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Five Questions With Kerry Maiorca of Bloom Yoga

By Mike Fourcher | Wednesday, June 1, 2011

Kerry Maiorca in her studio at Bloom Yoga. Credit: Mike Fourcher.

Kerry Maiorca, founder and proprietor of Bloom Yoga, 4663 N. Rockwell St., came to Lincoln Square from Wilmette via San Francisco because she was looking for a neighborhood with a diverse mix of people. Maiorca lives a short walk away from her studio and is deeply involved in her son’s school, Waters Elementary.

“We wanted [our kids] to go to a school that was really diverse,” she told us Tuesday morning. “Racially, economically. Kids that were not exactly the same as them.”

“The way we got here was the space, the studio,” said Maiorca. “We looked everywhere. Lake View. Wicker Park. Lincoln Park. Bucktown. Ukrainian Village. All the hot places. Then we heard a bit about Lincoln Square. When we came here we were like, what is this? We walked down the block, saw the space, how it was wide open…We were just like, ‘This is amazing!’”

Bloom Yoga opened on the first floor of the new mixed-used building on Rockwell and Leland in 2004. It was part of renaissance for the 4600 N. Rockwell strip that saw a number of new businesses all opening within a few months in 2004.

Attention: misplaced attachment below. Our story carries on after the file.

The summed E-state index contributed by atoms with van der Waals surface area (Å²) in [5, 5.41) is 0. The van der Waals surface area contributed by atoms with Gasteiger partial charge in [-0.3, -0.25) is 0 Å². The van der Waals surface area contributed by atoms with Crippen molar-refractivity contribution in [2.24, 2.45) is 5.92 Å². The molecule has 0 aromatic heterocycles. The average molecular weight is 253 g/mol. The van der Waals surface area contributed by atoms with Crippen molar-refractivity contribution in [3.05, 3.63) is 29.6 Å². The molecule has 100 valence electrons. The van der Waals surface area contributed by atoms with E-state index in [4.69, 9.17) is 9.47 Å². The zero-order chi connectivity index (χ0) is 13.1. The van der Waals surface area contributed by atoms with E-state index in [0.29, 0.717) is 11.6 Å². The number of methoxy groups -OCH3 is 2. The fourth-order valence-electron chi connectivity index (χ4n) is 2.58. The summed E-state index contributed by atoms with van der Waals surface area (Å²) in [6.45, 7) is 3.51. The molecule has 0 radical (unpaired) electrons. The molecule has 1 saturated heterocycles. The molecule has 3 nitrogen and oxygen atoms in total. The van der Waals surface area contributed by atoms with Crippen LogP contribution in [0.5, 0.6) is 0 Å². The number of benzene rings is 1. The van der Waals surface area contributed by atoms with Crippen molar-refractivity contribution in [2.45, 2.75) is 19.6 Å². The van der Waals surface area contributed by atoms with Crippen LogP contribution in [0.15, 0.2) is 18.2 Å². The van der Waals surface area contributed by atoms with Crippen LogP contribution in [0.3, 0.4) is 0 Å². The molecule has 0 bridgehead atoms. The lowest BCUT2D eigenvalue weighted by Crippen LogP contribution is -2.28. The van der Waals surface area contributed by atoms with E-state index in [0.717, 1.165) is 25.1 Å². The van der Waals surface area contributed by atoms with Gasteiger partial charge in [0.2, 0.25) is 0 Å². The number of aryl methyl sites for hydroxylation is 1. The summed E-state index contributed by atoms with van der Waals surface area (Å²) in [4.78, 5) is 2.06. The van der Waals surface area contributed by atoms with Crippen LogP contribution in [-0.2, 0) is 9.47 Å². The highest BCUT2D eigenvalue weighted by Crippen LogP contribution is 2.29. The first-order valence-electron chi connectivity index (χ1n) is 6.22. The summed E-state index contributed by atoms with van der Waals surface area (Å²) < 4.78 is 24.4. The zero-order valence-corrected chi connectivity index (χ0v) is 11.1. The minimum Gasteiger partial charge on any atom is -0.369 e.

1. What’s your favorite spot in the neighborhood?

Oh my gosh. That’s such a loaded question for me! How many business owners do I know in the neighborhood?

It doesn’t have to be a business.

Oh, that’s easy then. I would say Welles Park is my favorite place in the neighborhood. My son’s playing t-ball there. I love the summer concerts. It’s a vibrant little space. It’s like a retreat in the neighborhood. This neighborhood has a pretty relaxed pace. You go into Welles Park though, and you slow down even more. And I love that about it.

2. What’s the goofiest thing you’ve seen in the neighborhood?

When my son was little, we were walking down Rockwell and we saw a guy on a motorcycle and on the backseat he had a dog with goggles and a scarf. [My son] was real little and he was learning how to talk and he came home and said, “I saw dog riding motorcycle!” We saw it one more time. Nobody else but me and my son who could barely talk – I thought someone else but me has to see this so I know we didn’t imagine it – we saw him again one more time when I was driving and that was the last of it.

3. If there’s something you would change about the neighborhood what would it be?

I wish there were fewer vacancies in the storefronts. I know that it’s a tough time to be starting up new businesses, but I’d like to see more, like we have, independent businesses in the neighborhood. I would really like us to stay away from chains. The character of our neighborhood is strong because we have so many boutiquey kinds of places that are run by actual people and not just humungous corporations.

I would like to see more, even on our block, but also on Lincoln, things going in there. I think that could be really improved a lot.

A lot of other business owners say “parking meters.”

I’m not really dialed into the parking thing because I rarely have to drive. I live and work here. Almost everything I have to do is either here or on the train. So I rarely have to get in the car. So I’m totally not tuned into parking or traffic. I’m pretty spoiled.